(Bloomberg) — Iraq’s semi-autonomous Kurdistan region said it has reached an agreement with the federal government to resume oil exports through Turkey this week, after a legal spat pushed up crude prices.
“Following several meetings between the Kurdistan Regional Government & Federal Government, an initial agreement has been reached to resume oil exports through Ceyhan this week,” Lawk Ghafuri, the KRG’s head of foreign media affairs, said in a tweet.
Turkey closed a pipeline running from northern Iraq to Ceyhan in March after an international business tribunal said KRG authorities shouldn’t export oil from the Mediterranean terminal without Baghdad’s approval. The move was part of Baghdad’s long-running attempt to assert its right to manage resources in Kurdistan, which has been pumping and selling oil independently.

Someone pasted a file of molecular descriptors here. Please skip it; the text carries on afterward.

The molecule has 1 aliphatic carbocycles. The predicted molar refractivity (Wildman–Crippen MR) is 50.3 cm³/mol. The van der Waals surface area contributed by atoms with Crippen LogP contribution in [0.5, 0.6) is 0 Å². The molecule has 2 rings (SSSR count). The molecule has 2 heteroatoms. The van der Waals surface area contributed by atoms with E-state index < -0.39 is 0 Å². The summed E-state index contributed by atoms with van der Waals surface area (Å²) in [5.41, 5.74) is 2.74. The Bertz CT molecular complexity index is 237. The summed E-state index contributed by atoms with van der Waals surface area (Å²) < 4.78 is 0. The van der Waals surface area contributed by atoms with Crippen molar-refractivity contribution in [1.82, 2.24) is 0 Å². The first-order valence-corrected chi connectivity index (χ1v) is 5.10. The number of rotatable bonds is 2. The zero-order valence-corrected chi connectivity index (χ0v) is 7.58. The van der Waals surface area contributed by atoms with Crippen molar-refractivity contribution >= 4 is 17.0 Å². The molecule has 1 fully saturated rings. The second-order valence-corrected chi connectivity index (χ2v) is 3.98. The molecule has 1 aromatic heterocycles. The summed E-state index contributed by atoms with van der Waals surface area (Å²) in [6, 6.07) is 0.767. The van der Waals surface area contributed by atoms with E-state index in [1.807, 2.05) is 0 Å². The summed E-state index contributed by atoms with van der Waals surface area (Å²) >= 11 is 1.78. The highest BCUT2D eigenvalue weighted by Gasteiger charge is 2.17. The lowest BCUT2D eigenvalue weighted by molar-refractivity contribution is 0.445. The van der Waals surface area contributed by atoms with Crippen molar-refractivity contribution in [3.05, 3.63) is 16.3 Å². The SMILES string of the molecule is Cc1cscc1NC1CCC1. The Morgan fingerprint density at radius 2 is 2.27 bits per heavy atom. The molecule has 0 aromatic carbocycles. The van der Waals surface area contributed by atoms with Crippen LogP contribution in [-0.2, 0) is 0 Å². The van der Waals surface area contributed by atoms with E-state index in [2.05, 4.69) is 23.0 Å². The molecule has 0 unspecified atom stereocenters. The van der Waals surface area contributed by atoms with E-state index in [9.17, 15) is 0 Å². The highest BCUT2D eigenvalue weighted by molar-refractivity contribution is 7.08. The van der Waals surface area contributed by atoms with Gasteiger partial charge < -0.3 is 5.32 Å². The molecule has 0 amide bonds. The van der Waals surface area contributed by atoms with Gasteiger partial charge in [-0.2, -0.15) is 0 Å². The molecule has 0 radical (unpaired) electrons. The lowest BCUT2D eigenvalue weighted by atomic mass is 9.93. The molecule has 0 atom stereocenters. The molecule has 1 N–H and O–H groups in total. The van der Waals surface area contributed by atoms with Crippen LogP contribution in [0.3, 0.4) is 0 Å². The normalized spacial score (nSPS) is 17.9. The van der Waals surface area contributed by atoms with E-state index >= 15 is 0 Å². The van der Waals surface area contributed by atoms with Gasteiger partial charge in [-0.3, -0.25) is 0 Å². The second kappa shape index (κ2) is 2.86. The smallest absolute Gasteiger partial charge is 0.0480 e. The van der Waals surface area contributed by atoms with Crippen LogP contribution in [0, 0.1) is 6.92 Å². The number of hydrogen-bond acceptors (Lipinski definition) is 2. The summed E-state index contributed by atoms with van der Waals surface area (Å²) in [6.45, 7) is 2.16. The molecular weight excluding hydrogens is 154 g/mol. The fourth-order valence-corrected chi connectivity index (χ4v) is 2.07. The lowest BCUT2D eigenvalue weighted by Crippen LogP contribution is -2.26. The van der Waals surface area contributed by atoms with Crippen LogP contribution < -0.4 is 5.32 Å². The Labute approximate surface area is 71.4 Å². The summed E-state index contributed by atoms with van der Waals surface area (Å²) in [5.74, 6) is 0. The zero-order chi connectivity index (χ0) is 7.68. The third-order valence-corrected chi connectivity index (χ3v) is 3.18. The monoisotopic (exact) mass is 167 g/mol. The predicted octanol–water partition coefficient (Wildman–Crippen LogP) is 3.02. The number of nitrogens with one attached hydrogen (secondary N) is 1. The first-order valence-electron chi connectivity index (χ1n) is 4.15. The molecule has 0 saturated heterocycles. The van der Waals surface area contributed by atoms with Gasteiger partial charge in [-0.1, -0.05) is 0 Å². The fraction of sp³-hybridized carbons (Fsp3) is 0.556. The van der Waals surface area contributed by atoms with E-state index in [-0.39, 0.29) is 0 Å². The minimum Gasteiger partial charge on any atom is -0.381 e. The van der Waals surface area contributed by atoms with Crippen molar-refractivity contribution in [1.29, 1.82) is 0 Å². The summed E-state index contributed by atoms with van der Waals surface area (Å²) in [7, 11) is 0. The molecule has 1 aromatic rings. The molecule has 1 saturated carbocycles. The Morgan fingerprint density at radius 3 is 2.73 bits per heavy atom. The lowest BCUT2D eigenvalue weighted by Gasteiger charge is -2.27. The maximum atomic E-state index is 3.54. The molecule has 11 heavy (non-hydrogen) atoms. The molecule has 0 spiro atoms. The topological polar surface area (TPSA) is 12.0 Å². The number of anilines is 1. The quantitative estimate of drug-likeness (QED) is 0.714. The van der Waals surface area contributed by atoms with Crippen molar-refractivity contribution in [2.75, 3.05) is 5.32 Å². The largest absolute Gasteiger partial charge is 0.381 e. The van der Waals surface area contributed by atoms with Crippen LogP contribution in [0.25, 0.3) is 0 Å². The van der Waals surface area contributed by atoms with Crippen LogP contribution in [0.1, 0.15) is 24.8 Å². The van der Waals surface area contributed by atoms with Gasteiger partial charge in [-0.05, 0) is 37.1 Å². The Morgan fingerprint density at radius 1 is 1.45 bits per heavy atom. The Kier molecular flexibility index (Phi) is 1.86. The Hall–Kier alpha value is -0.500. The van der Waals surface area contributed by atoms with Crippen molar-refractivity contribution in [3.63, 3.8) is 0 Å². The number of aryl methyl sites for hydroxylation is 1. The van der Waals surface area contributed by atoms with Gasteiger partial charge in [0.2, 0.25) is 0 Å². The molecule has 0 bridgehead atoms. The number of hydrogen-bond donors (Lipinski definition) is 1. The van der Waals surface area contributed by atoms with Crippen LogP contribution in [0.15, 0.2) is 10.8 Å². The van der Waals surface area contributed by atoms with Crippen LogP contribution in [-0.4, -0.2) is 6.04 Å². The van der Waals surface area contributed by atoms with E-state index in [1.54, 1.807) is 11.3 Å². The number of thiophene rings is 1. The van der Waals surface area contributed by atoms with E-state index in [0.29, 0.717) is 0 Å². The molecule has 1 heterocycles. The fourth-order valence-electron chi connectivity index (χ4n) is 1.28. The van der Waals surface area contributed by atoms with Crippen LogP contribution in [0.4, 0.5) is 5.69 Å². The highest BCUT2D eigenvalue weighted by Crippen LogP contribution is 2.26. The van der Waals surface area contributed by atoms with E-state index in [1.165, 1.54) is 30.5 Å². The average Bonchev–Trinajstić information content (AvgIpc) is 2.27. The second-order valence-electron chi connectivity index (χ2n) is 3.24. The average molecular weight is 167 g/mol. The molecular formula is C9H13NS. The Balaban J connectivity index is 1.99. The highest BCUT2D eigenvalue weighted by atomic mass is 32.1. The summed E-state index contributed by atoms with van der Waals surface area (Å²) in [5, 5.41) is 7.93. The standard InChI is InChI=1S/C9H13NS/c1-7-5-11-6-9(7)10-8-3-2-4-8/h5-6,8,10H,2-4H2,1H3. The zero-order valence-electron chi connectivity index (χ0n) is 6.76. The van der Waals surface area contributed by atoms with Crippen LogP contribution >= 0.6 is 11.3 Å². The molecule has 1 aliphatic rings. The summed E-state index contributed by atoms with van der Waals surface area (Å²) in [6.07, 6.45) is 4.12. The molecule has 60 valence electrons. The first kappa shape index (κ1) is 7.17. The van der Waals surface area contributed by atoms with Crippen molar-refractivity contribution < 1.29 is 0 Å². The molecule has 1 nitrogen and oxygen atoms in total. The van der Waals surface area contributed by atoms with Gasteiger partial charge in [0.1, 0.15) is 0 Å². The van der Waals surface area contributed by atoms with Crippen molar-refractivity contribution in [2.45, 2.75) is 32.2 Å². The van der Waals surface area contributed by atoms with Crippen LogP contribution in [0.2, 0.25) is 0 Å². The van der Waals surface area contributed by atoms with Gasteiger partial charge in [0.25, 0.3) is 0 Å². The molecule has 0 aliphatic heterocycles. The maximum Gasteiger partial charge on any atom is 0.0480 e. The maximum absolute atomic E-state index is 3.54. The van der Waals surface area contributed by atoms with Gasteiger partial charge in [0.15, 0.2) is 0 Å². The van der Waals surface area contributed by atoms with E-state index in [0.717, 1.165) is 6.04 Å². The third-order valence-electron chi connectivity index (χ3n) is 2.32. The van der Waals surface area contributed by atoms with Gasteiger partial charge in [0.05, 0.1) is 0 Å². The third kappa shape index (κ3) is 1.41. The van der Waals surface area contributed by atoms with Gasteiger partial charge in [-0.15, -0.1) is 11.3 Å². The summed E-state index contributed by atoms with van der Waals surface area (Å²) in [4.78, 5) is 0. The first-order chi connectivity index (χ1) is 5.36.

The resumption would be for more than 400,000 barrels a day of Iraqi oil exports that go through Turkey. The deal will remain in effect until oil and gas law bill is approved by Iraqi parliament, Ghafuri said.
London-listed Gulf Keystone Petroleum Ltd. said last week that it was shutting-in Shaikan field flows processed at Production Facility 1 on March 31. Other companies including DNO ASA and HKN Energy had already started to lower production in Kurdistan.
Baghdad says it’s up to the KRG to break the deadlock by accepting that Iraq’s state oil-marketing firm, known as SOMO, should handle Kurdish shipments from Ceyhan. Details of the agreement are yet to be made public.
Relations between the KRG, based in Erbil, and Baghdad have improved since Mohammed Shia Al-Sudani became Iraq’s prime minister in October. The legal case was brought by a previous administration.
(Updates throughout with details and background)